The text of the Decision itself reveals the evidence of plagiarism. The tearful apology of the legal researcher to the family of the ponente and her acknowledgment of the gravity of the act of omitting attributions is an admission that something wrong was committed. Her admission that the correct attributions went missing in the process of her work is an admission of plagiarism. The evidence in the text of the Vinuya Decision and the acknowledgment by the legal researcher are sufficient for the determination of plagiarism.

The Place of the Plagiarized
Portions in the Vinuya Decision

The suspect portions of the majority decision start from the discursive footnotes of the first full paragraph of page 27. In that paragraph, the idea sought to be developed was that while rape and sexual slavery may be morally reprehensible and impermissible by international legal norms, petitioners have failed to make the logical leap to conclude that the Philippines is thus under international legal duty to prosecute Japan for the said crime. The plagiarized work found in discursive footnote 65 largely consists of the exposition by Mr. Ellis of the development of the concept of rape as an international crime. The impression obtained by any reader is that the ponente has much to say about how this crime evolved in international law, and that he is an expert on this matter.
There are two intervening paragraphs before the next suspect portion of the decision. The latter starts from the second paragraph on page 30 and continues all the way up to the first paragraph of page 32. The discussion on the erga omnes obligation of states almost cannot exist, or at the very least cannot be sustained, without the plagiarized works of Messrs. Tams, Criddle and Decent-Fox. There is basis to say that the plagiarism of this portion is significant.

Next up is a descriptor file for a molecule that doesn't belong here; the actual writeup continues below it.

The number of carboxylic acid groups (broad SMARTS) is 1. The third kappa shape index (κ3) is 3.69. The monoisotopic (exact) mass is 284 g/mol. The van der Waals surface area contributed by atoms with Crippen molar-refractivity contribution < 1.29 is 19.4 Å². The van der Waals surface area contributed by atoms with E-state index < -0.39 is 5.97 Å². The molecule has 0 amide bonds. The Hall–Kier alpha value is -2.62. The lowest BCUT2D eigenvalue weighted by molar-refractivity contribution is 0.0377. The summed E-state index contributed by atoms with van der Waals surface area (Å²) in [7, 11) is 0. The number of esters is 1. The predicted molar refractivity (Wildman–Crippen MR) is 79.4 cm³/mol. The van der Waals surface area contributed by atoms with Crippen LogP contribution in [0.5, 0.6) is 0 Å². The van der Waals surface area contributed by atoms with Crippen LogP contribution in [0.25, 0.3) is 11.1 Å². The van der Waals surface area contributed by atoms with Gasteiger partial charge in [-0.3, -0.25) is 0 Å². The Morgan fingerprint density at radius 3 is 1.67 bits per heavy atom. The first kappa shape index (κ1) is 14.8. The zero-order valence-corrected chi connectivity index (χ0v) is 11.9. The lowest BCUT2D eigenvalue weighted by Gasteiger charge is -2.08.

How the Majority Decision
Treated the Specific Allegations
of Plagiarism

The majority Decision narrates and explains:
“The researcher demonstrated by Power Point presentation how the attribution of the lifted passages to the writings of Criddle-Descent and Ellis, found in the beginning drafts of her report to Justice Del Castillo, were unintentionally deleted. She tearfully expressed remorse at her “grievous mistake” and grief for having “caused an enormous amount of suffering for Justice Del Castillo and his family.”
On the other hand, addressing the Committee in reaction to the researcher’s explanation, counsel for petitioners insisted that lack of intent is not a defense in plagiarism since all that is required is for a writer to acknowledge that certain words or language in his work were taken from another’s work. Counsel invoked the Court’s ruling in University of the Philippines Board of Regents v. Court of Appeals and Arokiaswamy William Margaret Celine, arguing that standards on plagiarism in the academe should apply with more force to the judiciary.
x x x x x x x x x
“… although Tams himself may have believed that the footnoting in his case was not “an appropriate form of referencing,” he and petitioners cannot deny that the decision did attribute the source or sources of such passages. Justice Del Castillo did not pass off Tam’s work as his own. The Justice primarily attributed the ideas embodied in the passages to Bruno Simma, whom Tam himself credited for them. Still, Footnote 69 mentioned, apart from Simma, Tam’s article as another source of those ideas.
The Court believes that whether or not the footnote is sufficiently detailed, so as to satisfy the footnoting standards of counsel for petitioners is not an ethical matter but one concerning clarity of writing. The statement “See Tams, Enforcing Obligations Erga Omnes in International Law (2005)” in the Vinuya decision is an attribution no matter if Tams thought that it gave him somewhat less credit than he deserved. Such attribution altogether negates the idea that Justice Del Castillo passed off the challenged passages as his own.